Parley P. Pratt, History of the Late Persecution, 1839

  • Source Note
  • Historical Introduction
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held on that memorable morning; and the scene only closed by giving place to the superior light and splendor of the king of day. No sooner was this scene beheld by some of our camp that the news reached every tent, and aroused every one from their slumbers; every eye was lifted towards the Heavens, and every heart was filled with joy at this majestic display of signs and wonders, showing the near approach of the coming of the Son of God.
In fact we looked up and lifted up onr heads rejoicing, knowing that our redemption drew near. It is a singular coincidence that this wonder should happen at the very time of our dispersion. And let others think as they may, I take it as a special manifestation, to fulfil the scriptures, and to rouse our drooping spirits, by a fresh memorial, reminding us of a coming Messiah, for the redemption of those who look for him; and to the destruction of their oppressors.
After a few days, I sent a lad with a horse for my wife, who escaped in safety, by riding 15 miles on horseback; leaving all our goods, which, however, I afterwards obtained, at the risk of my life. But all my provisions for the winter were destroyed or plundered; and my grain left growing on the ground, for our enemies to harvest. My house was afterwards burned, and my apple trees, rails and improvements destroyed or plundered. In short, every member of the society was driven from the , and fields of corn were plundered and destroyed. Stacks of wheat were burned—household goods plundered, and improvements and every kind of property lost, and at length no less than two hundred and three houses burned, according to the estimate of their own people in .
The saints who fled, took refuge in the neighboring counties—mostly in , which received them with some degree of kindness. Those who fled to the county of Van Buren, were again driven, and [p. 23]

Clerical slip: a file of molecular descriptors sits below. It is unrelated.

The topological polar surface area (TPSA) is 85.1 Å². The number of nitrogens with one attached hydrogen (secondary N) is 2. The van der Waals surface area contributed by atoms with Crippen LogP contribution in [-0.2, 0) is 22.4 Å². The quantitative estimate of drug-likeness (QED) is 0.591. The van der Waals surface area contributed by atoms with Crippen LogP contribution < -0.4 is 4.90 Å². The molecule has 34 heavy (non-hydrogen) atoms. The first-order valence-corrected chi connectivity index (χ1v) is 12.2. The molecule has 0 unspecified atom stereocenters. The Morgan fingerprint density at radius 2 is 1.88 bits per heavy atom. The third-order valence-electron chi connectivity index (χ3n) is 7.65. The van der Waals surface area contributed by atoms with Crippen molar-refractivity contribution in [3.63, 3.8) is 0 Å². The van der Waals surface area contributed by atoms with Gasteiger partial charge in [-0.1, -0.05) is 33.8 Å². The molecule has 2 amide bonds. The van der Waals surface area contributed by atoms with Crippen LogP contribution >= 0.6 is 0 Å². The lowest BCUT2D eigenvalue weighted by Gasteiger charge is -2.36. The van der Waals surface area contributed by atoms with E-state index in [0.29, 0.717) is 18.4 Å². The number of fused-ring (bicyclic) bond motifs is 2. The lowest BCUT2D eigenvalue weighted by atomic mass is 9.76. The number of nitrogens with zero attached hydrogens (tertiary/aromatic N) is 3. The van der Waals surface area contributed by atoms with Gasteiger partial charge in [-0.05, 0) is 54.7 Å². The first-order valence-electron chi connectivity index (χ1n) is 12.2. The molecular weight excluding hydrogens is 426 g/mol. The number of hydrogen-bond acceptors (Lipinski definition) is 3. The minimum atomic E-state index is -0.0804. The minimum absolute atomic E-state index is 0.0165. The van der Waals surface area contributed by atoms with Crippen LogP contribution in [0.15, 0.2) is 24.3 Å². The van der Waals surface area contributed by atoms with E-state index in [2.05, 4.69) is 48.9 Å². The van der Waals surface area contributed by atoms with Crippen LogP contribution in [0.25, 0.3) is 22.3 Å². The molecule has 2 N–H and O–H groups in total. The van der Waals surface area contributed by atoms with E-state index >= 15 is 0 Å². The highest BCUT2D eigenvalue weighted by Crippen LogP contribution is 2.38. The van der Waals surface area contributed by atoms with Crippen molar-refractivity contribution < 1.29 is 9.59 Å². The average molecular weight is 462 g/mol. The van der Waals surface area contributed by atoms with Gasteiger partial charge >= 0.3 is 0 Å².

held on that memorable morning; and the scene only closed by giving place to the superior light and splendor of the king of day. No sooner was this scene beheld by some of our camp that the news reached every tent, and aroused every one from their slumbers; every eye was lifted towards the Heavens, and every heart was filled with joy at this majestic display of signs and wonders, showing the near approach of the coming of the Son of God.
In fact we looked up and lifted up onr heads rejoicing, knowing that our redemption drew near. It is a singular coincidence that this wonder should happen at the very time of our dispersion. And let others think as they may, I take it as a special manifestation, to fulfil the scriptures, and to rouse our drooping spirits, by a fresh memorial, reminding us of a coming Messiah, for the redemption of those who look for him; and to the destruction of their oppressors.
After a few days, I sent a lad with a horse for my wife, who escaped in safety, by riding 15 miles on horseback; leaving all our goods, which, however, I afterwards obtained, at the risk of my life. But all my provisions for the winter were destroyed or plundered; and my grain left growing on the ground, for our enemies to harvest. My house was afterwards burned, and my apple trees, rails and improvements destroyed or plundered. In short, every member of the society was driven from the , and fields of corn were plundered and destroyed. Stacks of wheat were burned—household goods plundered, and improvements and every kind of property lost, and at length no less than two hundred and three houses burned, according to the estimate of their own people in .
The saints who fled, took refuge in the neighboring counties—mostly in , which received them with some degree of kindness. Those who fled to the county of Van Buren, were again driven, and [p. 23]
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